The producers fear that high prices will cause consumer resistance in favour of other meat sources such as chicken. Research done by the University of the Free State has shown that consumer prices for red meat remained high despite the sharp drop in producer prices. Two researchers at the university, Frikkie Maree and Herman Lombard have monitored consumer prices at three supermarkets in Bloemfontein since January and found that supermarket prices remained exceptionally high.
Maree cautioned that supermarkets should not be judged on one carcass cut. “By using a standard block test, including a 30% profit margin and 14% VAT for beef rump steak at a carcass price of R26,50/kg, the price should have been about R98,14/kg.
The carcass price of R32,00/kg at the beginning of 2012 should have realised a retail price of R118,50, but the price then was the same as it is now.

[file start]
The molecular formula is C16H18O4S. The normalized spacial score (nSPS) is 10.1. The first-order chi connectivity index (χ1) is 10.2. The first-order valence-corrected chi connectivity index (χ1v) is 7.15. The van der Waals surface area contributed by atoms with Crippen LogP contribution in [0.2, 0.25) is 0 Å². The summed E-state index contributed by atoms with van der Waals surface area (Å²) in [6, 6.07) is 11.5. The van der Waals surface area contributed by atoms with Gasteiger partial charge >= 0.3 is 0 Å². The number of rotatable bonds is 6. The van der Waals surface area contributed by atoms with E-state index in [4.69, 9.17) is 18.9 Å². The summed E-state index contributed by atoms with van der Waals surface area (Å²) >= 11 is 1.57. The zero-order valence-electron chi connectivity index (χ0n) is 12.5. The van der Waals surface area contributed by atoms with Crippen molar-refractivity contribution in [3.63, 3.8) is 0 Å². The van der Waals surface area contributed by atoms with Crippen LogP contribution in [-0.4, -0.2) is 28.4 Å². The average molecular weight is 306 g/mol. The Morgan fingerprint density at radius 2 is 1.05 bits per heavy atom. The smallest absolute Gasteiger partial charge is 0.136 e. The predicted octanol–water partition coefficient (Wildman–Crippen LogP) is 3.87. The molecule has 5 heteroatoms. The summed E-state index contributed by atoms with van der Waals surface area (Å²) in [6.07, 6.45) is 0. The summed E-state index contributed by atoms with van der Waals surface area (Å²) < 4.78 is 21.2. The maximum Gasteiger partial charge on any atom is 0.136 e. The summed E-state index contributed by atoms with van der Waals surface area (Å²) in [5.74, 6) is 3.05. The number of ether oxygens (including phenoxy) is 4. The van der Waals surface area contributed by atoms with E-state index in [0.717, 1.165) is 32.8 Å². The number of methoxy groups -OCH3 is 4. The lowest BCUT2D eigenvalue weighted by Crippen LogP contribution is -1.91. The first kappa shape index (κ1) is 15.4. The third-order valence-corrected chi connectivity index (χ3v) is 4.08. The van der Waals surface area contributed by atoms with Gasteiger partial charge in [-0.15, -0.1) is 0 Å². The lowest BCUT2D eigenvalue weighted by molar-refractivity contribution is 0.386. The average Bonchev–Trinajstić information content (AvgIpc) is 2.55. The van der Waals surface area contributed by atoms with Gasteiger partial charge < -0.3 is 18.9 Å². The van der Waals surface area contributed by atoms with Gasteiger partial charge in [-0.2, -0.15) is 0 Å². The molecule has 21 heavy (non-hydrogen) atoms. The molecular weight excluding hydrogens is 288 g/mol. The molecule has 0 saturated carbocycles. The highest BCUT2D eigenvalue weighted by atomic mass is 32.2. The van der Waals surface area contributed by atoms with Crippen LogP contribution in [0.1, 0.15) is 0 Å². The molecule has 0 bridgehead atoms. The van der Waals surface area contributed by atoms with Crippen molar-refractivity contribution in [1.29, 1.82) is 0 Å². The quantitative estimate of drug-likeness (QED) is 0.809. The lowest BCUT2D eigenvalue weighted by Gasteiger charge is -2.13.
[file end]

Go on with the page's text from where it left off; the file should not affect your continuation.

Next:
He explained that during times of high carcass prices, the retail sector keeps the price of expensive cuts lower than the suggested block test prices to prevent customer resistance. However, the price for cheaper cuts is increased. This means less profit on high value cuts when the carcass prices are high. The opposite is true when carcass prices are low. Free State RPO Chairman Neels de Villiers explained that producer prices had declined by 20% to 30% since December 2011.
“I know we are in a free market system, but I call on the red meat retail industry to adapt its prices to prevent further market share losses, said de Villiers.” Vryburg beef cattle farmer Flip le Roux ascribed the drop in production prices to, among others, the surplus of A-grade carcasses and the influx of frozen beef from Botswana. He said Botswana meat was on sale in supermarkets in the Southern Cape.
Coupled with exceedingly high consumer prices, Le Roux sees a difficult time ahead for red meat producers. “The meat from Botswana is not graded and is erroneously marketed as so-called free-range meat. “Our break-even price for weaners is about R15/kg. Weaner prices dropped from R18/kg in October last year to the current price of about R15/kg. We need a minimum price of R17/kg to make a profit,” he said.